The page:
Former President Donald Trump launched a blistering attack on authors of books about his administration, after enduring weeks of unflattering excerpts describing behind-the-scenes divisions, dysfunction and squabbles.
His intervention appeared to be triggered by an anecdote in a forthcoming book by journalist Michael Bender, describing how he threw a newspaper article at Vice President Mike Pence as they argued about personnel moves.
It is just one of a slew of new accounts lifting the lid on Trump’s turbulent time at the White House.
‘It seems to me that meeting with authors of the ridiculous number of books being written about my very successful administration, or me, is a total waste of time,’ said Trump in a statement sent by his political action committee.
‘They write whatever they want to write anyway without sources, fact-checking, or asking whether or not an event is true or false.’
Former President Donald Trump reacted with fury to a string of unflattering books on Friday, saying many of their stories were false or made-up. Two books, by journalist Michael Bender and Michael Wolff, are due to be published next week
Trump dismissed books about his administration as containing stories that are ‘made up, or pure fiction.’ Two are due to be published next week promising more unflattering headlines
‘Frankly, so many stories are made up, or pure fiction.’
Bender’s book, ‘Frankly, We Did Win This Election: The Inside Story of How Trump Lost,’ will be published next week.
It reveals how Trump told his stunned Chief of Staff John Kelly that ‘Hitler did a lot of good things,’ according to The Guardian.
It also describes one of the rare disagreements between Trump and Pence, triggered by the president in 2018 learning that his vice president hired his former campaign aide Corey Lewandowski.
‘So disloyal,’ said Trump as he threw a crumpled newspaper article about the hiring at Pence.
Pence was reportedly furious, pointing a finger a few inches from Trump’s chest, as he told him he had made the hire on the advice of the president’s son-in-law Jared Kushner and that they had discussed it over lunch.
‘We walked you through every detail of this,’ said Pence, according to an excerpt published by the Wall Street Journal. ‘We did this for you — as a favor. And this is how you respond?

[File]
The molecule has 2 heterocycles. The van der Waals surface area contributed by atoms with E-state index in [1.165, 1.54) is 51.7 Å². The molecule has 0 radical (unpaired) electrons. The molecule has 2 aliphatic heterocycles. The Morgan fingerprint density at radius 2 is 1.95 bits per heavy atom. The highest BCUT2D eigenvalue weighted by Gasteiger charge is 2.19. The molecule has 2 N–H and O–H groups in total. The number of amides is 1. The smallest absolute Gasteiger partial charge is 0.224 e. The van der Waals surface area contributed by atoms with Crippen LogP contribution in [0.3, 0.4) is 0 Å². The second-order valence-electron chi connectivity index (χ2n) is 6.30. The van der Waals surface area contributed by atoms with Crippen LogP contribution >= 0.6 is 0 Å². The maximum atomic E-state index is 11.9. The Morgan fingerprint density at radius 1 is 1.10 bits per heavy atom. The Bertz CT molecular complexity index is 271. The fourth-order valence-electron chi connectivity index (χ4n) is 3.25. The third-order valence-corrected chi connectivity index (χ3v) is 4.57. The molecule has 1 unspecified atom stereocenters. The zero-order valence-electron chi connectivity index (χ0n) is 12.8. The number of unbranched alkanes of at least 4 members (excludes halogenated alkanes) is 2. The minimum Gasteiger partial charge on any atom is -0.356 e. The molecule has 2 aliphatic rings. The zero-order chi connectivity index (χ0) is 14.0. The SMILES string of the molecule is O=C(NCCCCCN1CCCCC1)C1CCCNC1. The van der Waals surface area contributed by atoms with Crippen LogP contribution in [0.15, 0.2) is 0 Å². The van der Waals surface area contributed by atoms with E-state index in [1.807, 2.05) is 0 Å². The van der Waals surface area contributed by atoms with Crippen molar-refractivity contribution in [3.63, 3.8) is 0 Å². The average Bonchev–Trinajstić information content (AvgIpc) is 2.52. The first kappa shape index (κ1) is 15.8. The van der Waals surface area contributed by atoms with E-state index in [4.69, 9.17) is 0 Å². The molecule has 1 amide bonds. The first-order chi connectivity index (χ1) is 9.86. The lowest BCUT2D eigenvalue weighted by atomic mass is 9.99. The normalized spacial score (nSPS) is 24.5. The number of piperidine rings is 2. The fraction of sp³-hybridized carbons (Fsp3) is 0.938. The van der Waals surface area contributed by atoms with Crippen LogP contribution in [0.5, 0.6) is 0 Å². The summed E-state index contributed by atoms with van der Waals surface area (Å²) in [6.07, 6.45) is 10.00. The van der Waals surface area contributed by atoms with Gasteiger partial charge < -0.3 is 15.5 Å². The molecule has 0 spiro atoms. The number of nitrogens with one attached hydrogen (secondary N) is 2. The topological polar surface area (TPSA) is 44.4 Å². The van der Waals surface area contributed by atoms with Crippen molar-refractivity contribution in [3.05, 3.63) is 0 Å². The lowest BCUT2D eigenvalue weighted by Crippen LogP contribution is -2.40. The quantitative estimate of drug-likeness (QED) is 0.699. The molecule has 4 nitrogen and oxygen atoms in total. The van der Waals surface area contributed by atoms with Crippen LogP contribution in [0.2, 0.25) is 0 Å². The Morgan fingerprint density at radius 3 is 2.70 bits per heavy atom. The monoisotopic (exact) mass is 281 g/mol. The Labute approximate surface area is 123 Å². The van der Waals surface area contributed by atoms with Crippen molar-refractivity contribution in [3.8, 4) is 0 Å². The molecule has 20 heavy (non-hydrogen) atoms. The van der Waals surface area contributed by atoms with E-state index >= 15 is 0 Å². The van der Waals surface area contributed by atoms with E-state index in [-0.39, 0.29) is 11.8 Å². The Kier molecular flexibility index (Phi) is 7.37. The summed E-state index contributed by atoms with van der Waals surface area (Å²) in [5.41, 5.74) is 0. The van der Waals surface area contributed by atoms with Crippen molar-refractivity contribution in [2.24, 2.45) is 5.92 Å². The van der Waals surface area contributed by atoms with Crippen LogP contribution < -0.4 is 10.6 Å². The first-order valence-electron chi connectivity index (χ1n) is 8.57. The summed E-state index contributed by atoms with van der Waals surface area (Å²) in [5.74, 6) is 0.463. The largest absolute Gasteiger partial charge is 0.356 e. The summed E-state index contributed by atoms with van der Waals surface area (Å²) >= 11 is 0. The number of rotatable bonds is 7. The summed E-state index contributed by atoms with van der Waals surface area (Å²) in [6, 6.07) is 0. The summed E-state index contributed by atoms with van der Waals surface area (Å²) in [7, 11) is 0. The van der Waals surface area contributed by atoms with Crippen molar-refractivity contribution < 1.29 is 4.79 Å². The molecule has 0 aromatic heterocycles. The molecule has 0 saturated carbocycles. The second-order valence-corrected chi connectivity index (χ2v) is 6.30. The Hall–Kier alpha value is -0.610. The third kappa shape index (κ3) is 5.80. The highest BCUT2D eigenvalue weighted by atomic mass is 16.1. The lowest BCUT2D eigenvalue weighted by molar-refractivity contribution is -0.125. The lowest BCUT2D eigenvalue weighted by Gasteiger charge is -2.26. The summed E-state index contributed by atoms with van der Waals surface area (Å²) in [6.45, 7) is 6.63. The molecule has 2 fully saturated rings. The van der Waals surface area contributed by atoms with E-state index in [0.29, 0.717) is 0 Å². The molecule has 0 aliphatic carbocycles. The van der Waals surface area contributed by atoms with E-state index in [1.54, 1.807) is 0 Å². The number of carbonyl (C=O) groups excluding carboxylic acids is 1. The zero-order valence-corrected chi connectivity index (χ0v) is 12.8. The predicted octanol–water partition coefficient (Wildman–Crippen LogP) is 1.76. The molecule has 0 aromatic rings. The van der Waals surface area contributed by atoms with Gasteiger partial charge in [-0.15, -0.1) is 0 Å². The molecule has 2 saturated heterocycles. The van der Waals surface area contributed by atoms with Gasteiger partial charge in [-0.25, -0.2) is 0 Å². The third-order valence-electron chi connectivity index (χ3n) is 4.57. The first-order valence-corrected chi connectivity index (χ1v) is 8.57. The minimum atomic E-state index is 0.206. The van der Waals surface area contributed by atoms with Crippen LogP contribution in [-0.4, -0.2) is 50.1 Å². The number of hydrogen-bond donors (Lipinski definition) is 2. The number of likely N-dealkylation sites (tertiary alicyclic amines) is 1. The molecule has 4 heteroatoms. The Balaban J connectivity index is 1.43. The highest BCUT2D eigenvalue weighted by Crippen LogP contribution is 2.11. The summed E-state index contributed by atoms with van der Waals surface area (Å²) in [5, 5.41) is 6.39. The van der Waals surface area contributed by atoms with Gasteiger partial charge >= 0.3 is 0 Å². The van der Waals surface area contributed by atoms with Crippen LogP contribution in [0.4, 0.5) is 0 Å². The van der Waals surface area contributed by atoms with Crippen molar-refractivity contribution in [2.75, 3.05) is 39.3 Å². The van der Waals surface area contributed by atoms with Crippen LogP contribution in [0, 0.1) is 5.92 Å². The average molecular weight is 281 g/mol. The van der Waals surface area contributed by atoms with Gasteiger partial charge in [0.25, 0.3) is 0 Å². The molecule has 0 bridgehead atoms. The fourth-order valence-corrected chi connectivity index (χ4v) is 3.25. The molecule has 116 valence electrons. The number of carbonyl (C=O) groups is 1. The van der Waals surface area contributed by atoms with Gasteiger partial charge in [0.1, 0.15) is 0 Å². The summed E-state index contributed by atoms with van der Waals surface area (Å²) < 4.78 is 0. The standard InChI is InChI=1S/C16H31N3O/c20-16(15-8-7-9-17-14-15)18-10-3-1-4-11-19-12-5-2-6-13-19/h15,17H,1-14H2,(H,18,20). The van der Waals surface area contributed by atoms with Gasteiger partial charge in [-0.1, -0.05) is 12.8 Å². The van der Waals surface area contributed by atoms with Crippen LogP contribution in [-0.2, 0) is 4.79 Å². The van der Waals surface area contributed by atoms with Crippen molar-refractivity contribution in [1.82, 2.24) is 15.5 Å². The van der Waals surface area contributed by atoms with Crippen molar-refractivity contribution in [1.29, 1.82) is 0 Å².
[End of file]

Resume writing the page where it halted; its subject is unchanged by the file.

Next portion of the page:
‘You need to get your facts straight.’
The publishing industry is awash with books about the final months of the Trump administration, revealing behind-the-scenes tensions and rows
In his book, Bender said he had twice been invited to Mar-a-Lago to interview the former president and on Friday he said he stood by the reporting in his book
In one of two statements issued on Friday, Trump dismissed Bender as a ‘third-rate reporter.’
‘No such fight ever happened, it is fiction as are so many others stories written in the vast number of books coming out about me,’ he said.
But his statement is a reminder that Trump faces a problem in delivering his side of the story: He has yet to sign a book deal.
Reports suggest publishers fear a public backlash and are at a loss to know how to manage an author with a relaxed attitude towards facts.
Meanwhile, the flow of books about him continues.
A account of the White House response to the COVID-19 pandemic – ‘Nightmare Scenario: Inside the Trump Administration’s Response to the Pandemic that Changed History’ – revealed how aides feared Trump might die after becoming ill with the coronavirus, despite officials insisting he only went to hospital out of ‘an abundance of caution.’
And more bombshells are expected when Michael Wolff’s ‘Landslide: The Final Days of the Trump Presidency’ is published next week.
Excerpts have already revealed that Trump considered calling off the 2020 election because of the pandemic and that he mulled a pardon for Ghislaine Maxwell, companion to Jeffrey Epstein, such was his concern about being linked to the financier’s sex scandal.
Then there is ‘I Alone Can Fix It’ by Washington Post reporters Carol Leonnig and Philip Rucker due a week after that.
They will be followed by two-time Pulitzer Prize winner Bob Woodward and Robert Costa of The Washington Post, whose book is expected in the fall. Not to mention those due next year.
Until now, Trump had tried a charm offensive, inviting journalists including Bender to his Florida home at Mar-a-Lago. Aides also offered fact-checking services.
On Friday, he changed tack, dismissing the books as works of invention.
‘These writers are often bad people who write whatever comes to their mind or fits their agenda.
‘It has nothing to do with facts or reality. So when reading the garbage that the Fake News Media puts out, please remember this and take everything with a “grain of salt.”’
For his part, Bender said he had corroborated details of the Trump-Pence bust-up.
‘I stand by my reporting,’ he tweeted in response to Trump’s statement.
‘The fight happened in front of others and multiple sources confirmed.
‘It is correct – and just one of many revealing details in the excerpt and still unreported in the book.’